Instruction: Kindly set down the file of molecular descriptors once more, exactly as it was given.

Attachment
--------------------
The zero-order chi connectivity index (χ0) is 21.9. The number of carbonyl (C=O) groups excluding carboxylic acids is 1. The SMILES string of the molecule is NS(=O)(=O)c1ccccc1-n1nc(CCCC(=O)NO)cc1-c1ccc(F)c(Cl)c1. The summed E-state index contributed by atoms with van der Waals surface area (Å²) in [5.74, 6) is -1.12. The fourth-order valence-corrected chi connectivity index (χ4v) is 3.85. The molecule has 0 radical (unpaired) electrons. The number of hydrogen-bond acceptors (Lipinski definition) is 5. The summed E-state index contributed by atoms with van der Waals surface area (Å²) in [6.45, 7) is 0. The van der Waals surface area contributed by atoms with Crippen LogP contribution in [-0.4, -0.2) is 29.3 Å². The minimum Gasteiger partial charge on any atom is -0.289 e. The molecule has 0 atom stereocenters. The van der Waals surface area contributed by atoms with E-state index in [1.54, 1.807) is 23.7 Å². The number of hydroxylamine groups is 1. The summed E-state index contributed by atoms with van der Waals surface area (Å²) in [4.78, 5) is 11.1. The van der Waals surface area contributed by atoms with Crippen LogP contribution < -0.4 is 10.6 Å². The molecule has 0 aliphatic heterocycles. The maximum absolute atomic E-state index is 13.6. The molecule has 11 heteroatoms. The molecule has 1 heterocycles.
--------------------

The zero-order chi connectivity index (χ0) is 21.9. The number of carbonyl (C=O) groups excluding carboxylic acids is 1. The SMILES string of the molecule is NS(=O)(=O)c1ccccc1-n1nc(CCCC(=O)NO)cc1-c1ccc(F)c(Cl)c1. The summed E-state index contributed by atoms with van der Waals surface area (Å²) in [5.74, 6) is -1.12. The fourth-order valence-corrected chi connectivity index (χ4v) is 3.85. The molecule has 0 radical (unpaired) electrons. The number of hydrogen-bond acceptors (Lipinski definition) is 5. The summed E-state index contributed by atoms with van der Waals surface area (Å²) in [6.45, 7) is 0. The van der Waals surface area contributed by atoms with Crippen LogP contribution in [-0.4, -0.2) is 29.3 Å². The minimum Gasteiger partial charge on any atom is -0.289 e. The molecule has 0 atom stereocenters. The van der Waals surface area contributed by atoms with E-state index in [1.54, 1.807) is 23.7 Å². The number of hydroxylamine groups is 1. The summed E-state index contributed by atoms with van der Waals surface area (Å²) in [4.78, 5) is 11.1. The van der Waals surface area contributed by atoms with Crippen LogP contribution < -0.4 is 10.6 Å². The molecule has 0 aliphatic heterocycles. The maximum absolute atomic E-state index is 13.6. The molecule has 11 heteroatoms. The molecule has 1 heterocycles.